An integral method is presented for determining the evolution of molecular mixing, finite rate chemical reactions, and local extinction in diffusion layers under the effect of an unsteady strain rate. The partial differential equations governing the reactant, product, and temperature profiles are used to derive ordinary differential equations governing the evolution of moments for the product and temperature profiles and for the reactant gradient profiles. The actual profiles enter these equations only through integral moments resulting from the reaction rate terms (referred to as "reaction integrals"). As a consequence, it is possible to accurately track the evolution of the profile moments, and thereby determine global properties of the layer such as burning rates and extinction conditions, using remarkably simple representations for the actual profiles to evaluate the reaction integrals. Here these profile shapes are specified as self-similar families of curves parameterized by just a few degrees of freedom, which then evolve from the moment equations. Results for combustion in isolated strained diffusion layers, as well as for consumption of a burning fuel strip, are generally within a few percent of the results from finite difference solutions of the full equations.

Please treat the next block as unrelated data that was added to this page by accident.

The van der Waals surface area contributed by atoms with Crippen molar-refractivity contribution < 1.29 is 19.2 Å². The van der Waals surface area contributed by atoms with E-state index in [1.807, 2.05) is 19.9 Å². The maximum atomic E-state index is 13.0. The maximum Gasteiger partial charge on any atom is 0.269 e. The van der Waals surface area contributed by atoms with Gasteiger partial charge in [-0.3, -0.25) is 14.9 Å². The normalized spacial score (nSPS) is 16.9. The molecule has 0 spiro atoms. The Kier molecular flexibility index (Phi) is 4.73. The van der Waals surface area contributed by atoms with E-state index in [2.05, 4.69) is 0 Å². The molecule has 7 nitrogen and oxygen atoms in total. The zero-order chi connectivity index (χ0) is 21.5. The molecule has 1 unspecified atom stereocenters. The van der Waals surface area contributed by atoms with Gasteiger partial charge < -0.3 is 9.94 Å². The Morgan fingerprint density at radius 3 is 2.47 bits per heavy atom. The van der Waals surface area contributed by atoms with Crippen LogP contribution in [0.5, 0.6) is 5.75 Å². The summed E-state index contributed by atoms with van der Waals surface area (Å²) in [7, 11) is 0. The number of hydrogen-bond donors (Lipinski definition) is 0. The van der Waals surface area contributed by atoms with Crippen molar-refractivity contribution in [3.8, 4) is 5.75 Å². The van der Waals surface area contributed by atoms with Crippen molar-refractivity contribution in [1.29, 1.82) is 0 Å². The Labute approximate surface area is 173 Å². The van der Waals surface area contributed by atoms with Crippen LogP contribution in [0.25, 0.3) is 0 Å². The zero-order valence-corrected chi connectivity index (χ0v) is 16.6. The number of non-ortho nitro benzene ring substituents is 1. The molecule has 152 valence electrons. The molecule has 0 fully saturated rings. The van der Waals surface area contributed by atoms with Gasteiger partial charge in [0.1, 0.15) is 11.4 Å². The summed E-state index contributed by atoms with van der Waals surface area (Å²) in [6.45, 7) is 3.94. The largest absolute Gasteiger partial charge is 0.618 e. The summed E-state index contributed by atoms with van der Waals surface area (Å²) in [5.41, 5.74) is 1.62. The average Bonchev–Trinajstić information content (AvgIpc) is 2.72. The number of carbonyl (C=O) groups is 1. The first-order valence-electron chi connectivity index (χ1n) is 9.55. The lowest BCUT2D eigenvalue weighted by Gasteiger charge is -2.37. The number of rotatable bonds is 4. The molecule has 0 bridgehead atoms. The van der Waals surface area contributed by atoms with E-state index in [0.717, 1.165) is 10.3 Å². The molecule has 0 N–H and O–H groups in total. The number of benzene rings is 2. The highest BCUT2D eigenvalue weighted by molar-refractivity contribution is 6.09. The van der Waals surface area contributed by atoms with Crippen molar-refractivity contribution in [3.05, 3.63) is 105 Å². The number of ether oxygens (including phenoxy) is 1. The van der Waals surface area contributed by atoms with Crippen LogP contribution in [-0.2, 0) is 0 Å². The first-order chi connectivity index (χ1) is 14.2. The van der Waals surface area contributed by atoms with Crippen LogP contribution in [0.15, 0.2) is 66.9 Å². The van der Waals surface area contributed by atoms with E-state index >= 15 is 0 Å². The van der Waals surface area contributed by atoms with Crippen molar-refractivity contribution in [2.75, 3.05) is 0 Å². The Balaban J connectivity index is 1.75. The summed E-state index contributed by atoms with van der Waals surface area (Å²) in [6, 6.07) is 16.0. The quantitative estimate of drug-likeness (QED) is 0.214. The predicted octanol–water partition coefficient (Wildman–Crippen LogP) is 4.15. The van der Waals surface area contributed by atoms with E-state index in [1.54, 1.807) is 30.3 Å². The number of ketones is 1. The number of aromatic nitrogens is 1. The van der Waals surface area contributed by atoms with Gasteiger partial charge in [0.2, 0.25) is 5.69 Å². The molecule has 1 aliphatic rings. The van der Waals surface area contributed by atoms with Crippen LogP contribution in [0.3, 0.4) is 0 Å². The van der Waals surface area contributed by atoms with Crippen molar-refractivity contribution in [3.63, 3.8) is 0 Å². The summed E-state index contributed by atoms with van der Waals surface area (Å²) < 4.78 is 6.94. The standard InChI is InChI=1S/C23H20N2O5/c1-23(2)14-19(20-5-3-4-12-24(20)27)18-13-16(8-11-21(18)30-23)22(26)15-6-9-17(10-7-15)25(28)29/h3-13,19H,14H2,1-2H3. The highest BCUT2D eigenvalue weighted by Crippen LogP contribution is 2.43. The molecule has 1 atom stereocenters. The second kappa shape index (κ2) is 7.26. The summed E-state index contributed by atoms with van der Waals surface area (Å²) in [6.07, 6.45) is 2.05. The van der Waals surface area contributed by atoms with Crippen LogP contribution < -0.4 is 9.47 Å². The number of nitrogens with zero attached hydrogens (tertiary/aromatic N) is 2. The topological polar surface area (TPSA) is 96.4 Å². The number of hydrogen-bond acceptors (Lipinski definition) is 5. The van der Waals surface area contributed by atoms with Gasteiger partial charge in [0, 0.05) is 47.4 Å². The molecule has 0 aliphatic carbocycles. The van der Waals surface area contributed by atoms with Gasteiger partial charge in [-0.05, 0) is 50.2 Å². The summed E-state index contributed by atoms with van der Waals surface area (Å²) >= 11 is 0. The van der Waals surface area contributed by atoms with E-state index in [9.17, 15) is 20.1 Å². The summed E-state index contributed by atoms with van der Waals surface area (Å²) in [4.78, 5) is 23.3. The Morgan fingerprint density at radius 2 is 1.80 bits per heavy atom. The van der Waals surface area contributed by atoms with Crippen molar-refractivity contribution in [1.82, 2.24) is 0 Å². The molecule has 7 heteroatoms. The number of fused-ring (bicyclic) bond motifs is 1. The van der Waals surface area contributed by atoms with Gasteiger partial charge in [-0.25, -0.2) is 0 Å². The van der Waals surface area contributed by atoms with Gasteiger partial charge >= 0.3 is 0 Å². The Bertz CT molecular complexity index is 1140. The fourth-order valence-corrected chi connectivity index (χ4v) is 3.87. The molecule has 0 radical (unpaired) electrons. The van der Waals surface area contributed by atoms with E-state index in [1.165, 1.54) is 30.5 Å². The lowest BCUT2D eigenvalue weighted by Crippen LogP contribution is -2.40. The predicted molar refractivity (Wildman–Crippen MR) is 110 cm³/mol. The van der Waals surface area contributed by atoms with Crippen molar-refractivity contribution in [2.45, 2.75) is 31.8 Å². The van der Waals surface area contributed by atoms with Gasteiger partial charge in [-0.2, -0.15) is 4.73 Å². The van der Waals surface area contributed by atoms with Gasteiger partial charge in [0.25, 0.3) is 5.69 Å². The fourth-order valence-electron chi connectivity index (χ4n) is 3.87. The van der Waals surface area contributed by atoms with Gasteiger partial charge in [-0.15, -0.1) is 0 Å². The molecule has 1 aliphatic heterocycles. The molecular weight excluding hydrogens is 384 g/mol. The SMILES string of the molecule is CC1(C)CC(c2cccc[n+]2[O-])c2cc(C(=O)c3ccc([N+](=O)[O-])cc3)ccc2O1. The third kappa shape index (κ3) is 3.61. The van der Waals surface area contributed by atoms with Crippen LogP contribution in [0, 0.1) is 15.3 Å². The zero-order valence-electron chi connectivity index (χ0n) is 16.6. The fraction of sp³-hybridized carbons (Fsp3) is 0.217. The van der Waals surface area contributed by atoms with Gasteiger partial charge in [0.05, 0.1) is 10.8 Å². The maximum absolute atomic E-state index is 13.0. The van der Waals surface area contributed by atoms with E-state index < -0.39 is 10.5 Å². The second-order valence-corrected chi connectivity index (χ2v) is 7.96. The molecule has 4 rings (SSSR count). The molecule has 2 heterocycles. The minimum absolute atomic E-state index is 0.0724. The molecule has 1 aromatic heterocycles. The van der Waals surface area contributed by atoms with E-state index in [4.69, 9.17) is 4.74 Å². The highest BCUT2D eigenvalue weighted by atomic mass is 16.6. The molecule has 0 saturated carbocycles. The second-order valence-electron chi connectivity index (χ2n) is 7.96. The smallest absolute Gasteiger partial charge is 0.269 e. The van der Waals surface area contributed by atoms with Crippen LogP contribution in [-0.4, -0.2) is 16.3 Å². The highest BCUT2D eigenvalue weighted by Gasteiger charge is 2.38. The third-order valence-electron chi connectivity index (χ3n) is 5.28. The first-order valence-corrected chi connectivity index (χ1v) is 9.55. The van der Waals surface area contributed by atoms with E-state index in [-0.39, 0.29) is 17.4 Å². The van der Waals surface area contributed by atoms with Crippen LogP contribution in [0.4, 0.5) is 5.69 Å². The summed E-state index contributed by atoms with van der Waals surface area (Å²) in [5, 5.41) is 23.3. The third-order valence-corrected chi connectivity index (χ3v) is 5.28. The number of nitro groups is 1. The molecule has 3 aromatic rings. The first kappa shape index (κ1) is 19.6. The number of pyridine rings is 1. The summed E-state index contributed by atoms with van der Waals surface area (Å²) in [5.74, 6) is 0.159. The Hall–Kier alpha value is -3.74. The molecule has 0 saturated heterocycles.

ASJC Scopus subject areas
- Chemical Engineering(all)
- Fuel Technology
- Energy Engineering and Power Technology
- Physics and Astronomy(all)